11. The distribution of European Union (EU) and International students was significantly different from that of UK-domiciled students, with EU and international students more likely to aspire to postgraduate study. Of those who were UK-domiciled, 16 per cent Intended to and 25 per cent were Likely to study at postgraduate level. Of EU and International students, 28 per cent Intended to and 40 per cent were Likely to study at postgraduate level.
12. Within UK-domiciled respondents, Black students had the highest percentage Intending to or Likely to enter postgraduate study (22 per cent and 38 per cent respectively). Furthermore, when considering the proportion Unlikely to enter postgraduate study in the future, Black students had the lowest proportion (39 per cent) and White students the highest proportion (59 per cent). However, this analysis did not consider multiple explanatory variables and it was not possible to say whether these findings were a result of other factors, such as subject area or type of PG study.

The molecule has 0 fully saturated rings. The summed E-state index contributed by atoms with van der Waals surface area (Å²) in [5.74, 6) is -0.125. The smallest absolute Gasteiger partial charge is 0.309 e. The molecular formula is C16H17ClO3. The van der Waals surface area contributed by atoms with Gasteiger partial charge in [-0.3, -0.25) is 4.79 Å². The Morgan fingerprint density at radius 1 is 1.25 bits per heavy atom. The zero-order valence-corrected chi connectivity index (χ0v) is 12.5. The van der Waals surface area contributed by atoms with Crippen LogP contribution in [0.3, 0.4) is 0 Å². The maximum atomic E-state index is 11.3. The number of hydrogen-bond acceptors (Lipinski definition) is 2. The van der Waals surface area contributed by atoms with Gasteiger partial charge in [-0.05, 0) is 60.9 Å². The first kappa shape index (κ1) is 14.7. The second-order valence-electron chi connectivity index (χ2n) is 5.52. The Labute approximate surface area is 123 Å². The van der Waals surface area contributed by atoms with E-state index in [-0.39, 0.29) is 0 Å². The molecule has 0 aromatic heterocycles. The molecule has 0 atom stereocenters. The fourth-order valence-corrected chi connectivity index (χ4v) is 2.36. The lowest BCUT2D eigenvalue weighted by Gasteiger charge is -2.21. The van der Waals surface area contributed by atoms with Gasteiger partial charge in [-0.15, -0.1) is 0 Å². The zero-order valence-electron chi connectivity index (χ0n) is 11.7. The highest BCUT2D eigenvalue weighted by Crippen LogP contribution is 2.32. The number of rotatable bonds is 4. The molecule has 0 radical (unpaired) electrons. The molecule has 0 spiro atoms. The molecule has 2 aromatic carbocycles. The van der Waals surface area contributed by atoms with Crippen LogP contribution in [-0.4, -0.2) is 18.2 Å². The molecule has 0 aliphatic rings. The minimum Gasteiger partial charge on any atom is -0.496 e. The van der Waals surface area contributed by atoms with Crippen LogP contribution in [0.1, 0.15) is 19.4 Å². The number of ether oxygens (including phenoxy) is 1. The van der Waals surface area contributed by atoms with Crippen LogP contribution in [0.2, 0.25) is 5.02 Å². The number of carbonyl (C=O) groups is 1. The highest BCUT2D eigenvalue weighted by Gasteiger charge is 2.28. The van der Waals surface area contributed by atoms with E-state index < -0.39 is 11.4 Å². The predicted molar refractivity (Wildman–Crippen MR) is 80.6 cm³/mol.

13. Around one in six respondents were mature students at the start of their first degree study. A higher percentage of mature students indicated that they Intended to study at postgraduate level (18 per cent) or were Likely to go into postgraduate study (33 per cent) than young students (16 per cent and 25 per cent respectively).
14. Of those who were young and domiciled in England, a higher percentage from low-participation (Participation of Local Areas quintile 1) backgrounds were Likely to enter postgraduate study (27 per cent) than those from high-participation (quintile 5) backgrounds (22 per cent). However, this relationship is likely to vary depending on the type of postgraduate qualification.
15. Just 3 per cent of respondents were studying part-time in the final year of their first degree. However, a higher percentage of part-time respondents (30 per cent) were Likely to enter postgraduate study in the future than full-time respondents (26 per cent).